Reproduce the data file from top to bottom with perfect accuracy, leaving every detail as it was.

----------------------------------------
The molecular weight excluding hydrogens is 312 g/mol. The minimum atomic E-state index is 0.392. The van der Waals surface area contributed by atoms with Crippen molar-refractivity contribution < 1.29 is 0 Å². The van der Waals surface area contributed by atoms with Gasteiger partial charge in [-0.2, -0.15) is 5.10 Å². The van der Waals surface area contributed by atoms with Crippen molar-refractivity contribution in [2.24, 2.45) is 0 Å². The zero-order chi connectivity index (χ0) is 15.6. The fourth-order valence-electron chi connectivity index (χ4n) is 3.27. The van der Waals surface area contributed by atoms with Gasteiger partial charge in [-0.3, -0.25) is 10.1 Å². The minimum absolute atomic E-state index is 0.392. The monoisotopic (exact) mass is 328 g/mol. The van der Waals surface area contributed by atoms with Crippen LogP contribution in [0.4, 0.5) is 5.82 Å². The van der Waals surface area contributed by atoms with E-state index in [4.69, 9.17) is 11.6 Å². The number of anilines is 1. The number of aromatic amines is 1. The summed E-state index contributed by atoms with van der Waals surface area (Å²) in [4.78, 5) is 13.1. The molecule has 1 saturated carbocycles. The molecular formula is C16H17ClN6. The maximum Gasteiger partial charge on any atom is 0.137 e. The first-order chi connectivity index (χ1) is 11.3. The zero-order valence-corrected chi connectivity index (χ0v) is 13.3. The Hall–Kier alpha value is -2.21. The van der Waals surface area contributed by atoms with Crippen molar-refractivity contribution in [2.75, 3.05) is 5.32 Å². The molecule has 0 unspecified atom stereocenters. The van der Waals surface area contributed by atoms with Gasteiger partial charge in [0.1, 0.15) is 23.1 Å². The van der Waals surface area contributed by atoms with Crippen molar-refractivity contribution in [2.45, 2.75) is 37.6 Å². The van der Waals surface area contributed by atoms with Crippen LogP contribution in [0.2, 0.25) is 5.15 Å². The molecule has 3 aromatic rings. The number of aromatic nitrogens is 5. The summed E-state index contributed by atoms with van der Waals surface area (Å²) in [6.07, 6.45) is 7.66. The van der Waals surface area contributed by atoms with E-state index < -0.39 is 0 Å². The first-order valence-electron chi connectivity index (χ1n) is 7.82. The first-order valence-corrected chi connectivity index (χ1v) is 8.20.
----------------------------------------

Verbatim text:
The molecular weight excluding hydrogens is 312 g/mol. The minimum atomic E-state index is 0.392. The van der Waals surface area contributed by atoms with Crippen molar-refractivity contribution < 1.29 is 0 Å². The van der Waals surface area contributed by atoms with Gasteiger partial charge in [-0.2, -0.15) is 5.10 Å². The van der Waals surface area contributed by atoms with Crippen molar-refractivity contribution in [2.24, 2.45) is 0 Å². The zero-order chi connectivity index (χ0) is 15.6. The fourth-order valence-electron chi connectivity index (χ4n) is 3.27. The van der Waals surface area contributed by atoms with Gasteiger partial charge in [-0.3, -0.25) is 10.1 Å². The minimum absolute atomic E-state index is 0.392. The monoisotopic (exact) mass is 328 g/mol. The van der Waals surface area contributed by atoms with Crippen LogP contribution in [0.4, 0.5) is 5.82 Å². The van der Waals surface area contributed by atoms with E-state index in [4.69, 9.17) is 11.6 Å². The number of anilines is 1. The number of aromatic amines is 1. The summed E-state index contributed by atoms with van der Waals surface area (Å²) in [4.78, 5) is 13.1. The molecule has 1 saturated carbocycles. The molecular formula is C16H17ClN6. The maximum Gasteiger partial charge on any atom is 0.137 e. The first-order chi connectivity index (χ1) is 11.3. The zero-order valence-corrected chi connectivity index (χ0v) is 13.3. The Hall–Kier alpha value is -2.21. The van der Waals surface area contributed by atoms with Crippen molar-refractivity contribution in [2.75, 3.05) is 5.32 Å². The molecule has 0 unspecified atom stereocenters. The van der Waals surface area contributed by atoms with Gasteiger partial charge in [0.1, 0.15) is 23.1 Å². The van der Waals surface area contributed by atoms with Crippen molar-refractivity contribution in [2.45, 2.75) is 37.6 Å². The van der Waals surface area contributed by atoms with Crippen LogP contribution in [0.2, 0.25) is 5.15 Å². The molecule has 3 aromatic rings. The number of aromatic nitrogens is 5. The summed E-state index contributed by atoms with van der Waals surface area (Å²) in [6.07, 6.45) is 7.66. The van der Waals surface area contributed by atoms with E-state index < -0.39 is 0 Å². The first-order valence-electron chi connectivity index (χ1n) is 7.82. The first-order valence-corrected chi connectivity index (χ1v) is 8.20.